It was darn inspiring.

  12. My favourite teachers were always firm and fair, and completely passionate about their subject. As a teacher myself, the best advice I got was what I have put below this:

    clear instuctions
    consistent behaviour, mood, (fair)
    calm, in control
    connected, take in interest in them beyond the classroom
    consequences, which are appropriate, timely and fair

  13. A teacher should listen and learn as well as teach. Sometimes kids have trouble making themselves understood and finding people who will take the time to believe in them. Teachers have a lot to share and a lot of good to do, and do important work, but if their messages aren’t getting across then they are not accomplishing their purpose.

  14. Know and love your subject.
    Have a conversation with your class, not a lecture.
    Be yourself, don’t try to ‘act’ the role of a teacher.
    Never be afraid to be silly, but use it as a spice, not the main dish.
    When working one-on-one, never fear going to far forward or back. There are no cliffs in either direction.
    Have fun and your students will also.

  15. Don’t wait to address a problem or issue. If there is a problem, address the student one-on-one and not in front of the entire class. I really hate when teachers try to humiliate students.

    A sense of humor goes a long way, but don’t be too over the top about it.

  16. Always try and relate what you’re teaching to something they already know. For example, I had to teach a class about numbers in different bases last week. Before I even got started on that though I quickly reminded them what it means to say something like 284 (2 hundreds, 8 tens, 4 units) and that we count in groups of tens. They already knew and understood this system perfectly and so learning to express numbers in a different base was now just a matter of thinking of groups of 6 instead of 10 for instance.

    Can I ask everyone what it means to them to ‘talk down to students’ or ‘talk to them like little children’? A lot of people have suggested don’t do this, but I don’t think I understand the suggestion. Surely teachers don’t go into classes and start saying “goochy goochy goo’ to their students, or belittle their intelligence?

  17. First impressions matter. On the first day they (both your students and your mentor teacher) don’t know who you are, but they’ll give you role of “teacher” as a default. Claim it. On the first day, no matter how inadequate you feel, you’re the grown-up. Once you’ve claimed that role, you are free to step out of it and be the friendly teacher. But if you don’t claim it, it’s much harder to work your way back up to it.

    You aren’t their friend, not matter how much you would like the be the “cool” teacher. You can be friendly, you can be approachable, but don’t be their friend. Never involve them with your personal life or your problems. Be helpful, but stay out of any drama.

    Be prepared, but don’t sound rehearsed. It’s more important to know the material you want to address than it is to know how you want to phrase it. Think about questions that make the student think. Critical thinking skills are important at all ages. Prepare them (or steal them from someone else) beforehand.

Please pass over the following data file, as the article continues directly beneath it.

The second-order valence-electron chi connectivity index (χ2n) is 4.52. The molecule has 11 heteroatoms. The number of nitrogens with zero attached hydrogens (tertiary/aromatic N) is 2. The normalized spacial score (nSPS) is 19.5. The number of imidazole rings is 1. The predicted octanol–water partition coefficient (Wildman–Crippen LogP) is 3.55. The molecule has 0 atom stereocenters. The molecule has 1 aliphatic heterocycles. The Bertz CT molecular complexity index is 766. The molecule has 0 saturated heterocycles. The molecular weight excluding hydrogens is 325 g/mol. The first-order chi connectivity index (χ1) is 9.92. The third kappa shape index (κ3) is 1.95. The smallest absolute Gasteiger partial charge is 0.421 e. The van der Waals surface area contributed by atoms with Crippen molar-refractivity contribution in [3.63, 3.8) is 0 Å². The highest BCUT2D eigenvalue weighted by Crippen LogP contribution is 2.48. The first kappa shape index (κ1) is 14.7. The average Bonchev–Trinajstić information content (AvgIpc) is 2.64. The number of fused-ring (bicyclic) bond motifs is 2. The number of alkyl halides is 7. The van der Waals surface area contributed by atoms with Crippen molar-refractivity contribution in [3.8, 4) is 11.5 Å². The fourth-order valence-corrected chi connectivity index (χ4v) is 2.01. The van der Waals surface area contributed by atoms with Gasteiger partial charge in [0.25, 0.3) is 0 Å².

18. Patience, enthusiasm and adaptability. Students are all different, and groups of students all have different dynamics. Add a teacher, and you never know what you’ll get. Something that works with one group may not work in another. Something that works in one group on a Tuesday morning may fall flat with the same group during the last class on Friday. So be ready to, and willing to adapt.

  19. I believe what makes a good teacher is the ability to present material succinctly in multiple different ways to be absorbed by different types of learning styles. To take material you have passion for and be able to craft it to pique the interests and passion of people with different personality types is the mark of an excellent academic leader.

  20. My immediate response to the question:
    Patience.
    Ability to explain things multiple ways.
    Concrete, real-world examples when possible.

    These comments are fantastic, and I’m taking mental notes for myself. I’ve been told I’m a good teacher, but I’ve got quite a ways to go before I’m the kind of teacher I want to be. When initially thinking about this question I hadn’t thought about the importance of enthusiasm, but, yes, that’s incredibly important as well. My general Motto for Life is “What I lack in skill I try to make up for with enthusiasm.”

  21. I second (third? fifteenth?) patience. I have to remind myself constantly to be patient, partly because I teach first grade, but it’s relevant to all grade levels.

    Also, be approachable. Most students are nervous about asking questions, even (especially) when you invite them to.

    Enjoy your students, as well. I forgot to do that a lot, last year, and I suffered for it. This year, I’m trying to focus on the things I love about each of my students (especially the ones that frustrate me). It’s working.

  22. My wife has been voted the most popular prof at her uni a couple of times and my take is:
    she likes most of her students and treats them with respect, is passionate about what she teaches and leads by example. She teaches public speaking, communication and story telling and is a tough grader with waiting lists for all her classes. She is also a firm believer that in education and business an engaged leader is always more effective than the most knowledgeable boss.

    For me my memories of the teachers who were the most effective and enjoyable are always connected to teachers who were the most passionate about their respective subjects.